The real argument of the remainderman is based on his assertion that there is to be found in the third clause of the first codicil an alteration of the original purpose of deceased declared in the will which gave his widow absolute assurance of a stated sum by giving her resort to income and to principal if necessary. A fair reading of the text of the codicil gives no support to such an argument. That deceased had in mind primarily the welfare of his wife must be conceded and must be accepted as the starting point in a construction of his text. In his will he made certain that shrinkage in income would not result in shrinkage in his wife's yearly resources. Between the date of the will and the codicil he determined evidently that his provision of $65,000 annually was not enough for her and so by the codicil he increased the annual sum payable to $80,000. In his codicil he adverts to the fact that he had left to his "trustees various securities out of which and the income thereof" his wife was to receive $65,000 annually. He then said: "I hereby increase the payments to be made therefrom to my said wife to the sum of $80,000 per year." Up to this point in his text no one can doubt that deceased's purpose was to have the $80,000 paid annually from income, if earned, but in any case from principal to the extent necessary. The later text of the codicil says that "in order to provide for such increased payments" the testator increases the corpus of the fund by an amount which would suffice to produce $80,000. The further text of this clause says: "My wife shall be entitled to receive payments from the income of this fund as thus augmented from the time of my death to the full extent of eighty thousand dollars ($80,000) per year." From these further excerpts argument is made that from and after the increase of the fund the widow is limited to income except that if the income fell below $65,000 in any year she was to have resort to principal to supplement income up to but not beyond $65,000 per year.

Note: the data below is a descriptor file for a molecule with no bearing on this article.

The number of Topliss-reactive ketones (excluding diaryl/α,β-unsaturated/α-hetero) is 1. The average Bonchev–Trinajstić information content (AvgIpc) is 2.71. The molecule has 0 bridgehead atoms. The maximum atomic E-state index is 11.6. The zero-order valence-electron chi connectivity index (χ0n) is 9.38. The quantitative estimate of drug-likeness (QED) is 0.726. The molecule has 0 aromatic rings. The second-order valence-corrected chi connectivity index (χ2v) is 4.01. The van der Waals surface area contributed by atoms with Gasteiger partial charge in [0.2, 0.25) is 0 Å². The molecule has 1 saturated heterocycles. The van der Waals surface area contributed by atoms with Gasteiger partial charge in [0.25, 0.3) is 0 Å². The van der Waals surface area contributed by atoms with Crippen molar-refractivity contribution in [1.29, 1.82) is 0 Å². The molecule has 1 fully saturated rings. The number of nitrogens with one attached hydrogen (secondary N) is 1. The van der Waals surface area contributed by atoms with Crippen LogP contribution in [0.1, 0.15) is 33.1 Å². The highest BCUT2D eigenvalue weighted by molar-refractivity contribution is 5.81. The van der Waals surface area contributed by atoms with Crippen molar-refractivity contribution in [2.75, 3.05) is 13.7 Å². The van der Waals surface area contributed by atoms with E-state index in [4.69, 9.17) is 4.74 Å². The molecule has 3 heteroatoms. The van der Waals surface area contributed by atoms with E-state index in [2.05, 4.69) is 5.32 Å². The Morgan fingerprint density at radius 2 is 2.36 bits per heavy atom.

The simple plan of this testator to care first of all for his wife is thus argued to be the involved program just outlined. No fair reading of deceased's text can support so tortuous a scheme. Deceased stated forthrightly that he wanted his wife to have a fixed sum. The remainderman does not argue that the codicil substituted an income right, only, for a right to be paid out of principal and income. As a trustee he recognized that he was bound by the direction to use principal to pay up to the $65,000 level. He argues though that the final sentence of the quoted text of the codicil limits to an income source the payments in excess of $65,000 annually. The argument is unsound. The income referred to in that final sentence is the income "of this fund as thus augmented," referring to the same fund of which the capital is made available to supplement income. Either this final sentence of the quoted text of the codicil constitutes a limitation upon the widow's rights in the "fund as thus augmented" — a limitation to income only on the whole fund — or else it must be read to mean a reiteration of deceased's purpose to assure his wife a fixed sum annually — $80,000 under the codicil. It is impossible to apply the sentence solely to the additional corpus and the income therefrom because its text refers to the original "fund as thus augmented" by the additions.